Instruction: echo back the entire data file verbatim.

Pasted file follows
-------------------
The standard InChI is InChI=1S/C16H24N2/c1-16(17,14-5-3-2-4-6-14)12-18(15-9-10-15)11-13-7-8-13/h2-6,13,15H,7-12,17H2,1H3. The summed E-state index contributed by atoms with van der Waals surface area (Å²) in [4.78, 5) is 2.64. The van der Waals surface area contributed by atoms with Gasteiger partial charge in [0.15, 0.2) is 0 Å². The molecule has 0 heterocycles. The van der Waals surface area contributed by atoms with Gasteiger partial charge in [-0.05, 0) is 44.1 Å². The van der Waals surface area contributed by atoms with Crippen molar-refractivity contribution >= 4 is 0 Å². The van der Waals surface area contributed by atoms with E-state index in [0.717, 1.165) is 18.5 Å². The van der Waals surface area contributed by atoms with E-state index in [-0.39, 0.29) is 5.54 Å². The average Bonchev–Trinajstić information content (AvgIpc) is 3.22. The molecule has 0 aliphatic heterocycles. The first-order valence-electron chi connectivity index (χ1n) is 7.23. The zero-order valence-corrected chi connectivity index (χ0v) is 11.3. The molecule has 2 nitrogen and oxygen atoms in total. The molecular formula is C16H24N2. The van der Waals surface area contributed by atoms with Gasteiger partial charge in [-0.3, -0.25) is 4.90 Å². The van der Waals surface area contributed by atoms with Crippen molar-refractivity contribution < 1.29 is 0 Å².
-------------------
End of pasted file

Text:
The standard InChI is InChI=1S/C16H24N2/c1-16(17,14-5-3-2-4-6-14)12-18(15-9-10-15)11-13-7-8-13/h2-6,13,15H,7-12,17H2,1H3. The summed E-state index contributed by atoms with van der Waals surface area (Å²) in [4.78, 5) is 2.64. The van der Waals surface area contributed by atoms with Gasteiger partial charge in [0.15, 0.2) is 0 Å². The molecule has 0 heterocycles. The van der Waals surface area contributed by atoms with Gasteiger partial charge in [-0.05, 0) is 44.1 Å². The van der Waals surface area contributed by atoms with Crippen molar-refractivity contribution >= 4 is 0 Å². The van der Waals surface area contributed by atoms with E-state index in [0.717, 1.165) is 18.5 Å². The van der Waals surface area contributed by atoms with E-state index in [-0.39, 0.29) is 5.54 Å². The average Bonchev–Trinajstić information content (AvgIpc) is 3.22. The molecule has 0 aliphatic heterocycles. The first-order valence-electron chi connectivity index (χ1n) is 7.23. The zero-order valence-corrected chi connectivity index (χ0v) is 11.3. The molecule has 2 nitrogen and oxygen atoms in total. The molecular formula is C16H24N2. The van der Waals surface area contributed by atoms with Gasteiger partial charge in [-0.3, -0.25) is 4.90 Å². The van der Waals surface area contributed by atoms with Crippen molar-refractivity contribution < 1.29 is 0 Å².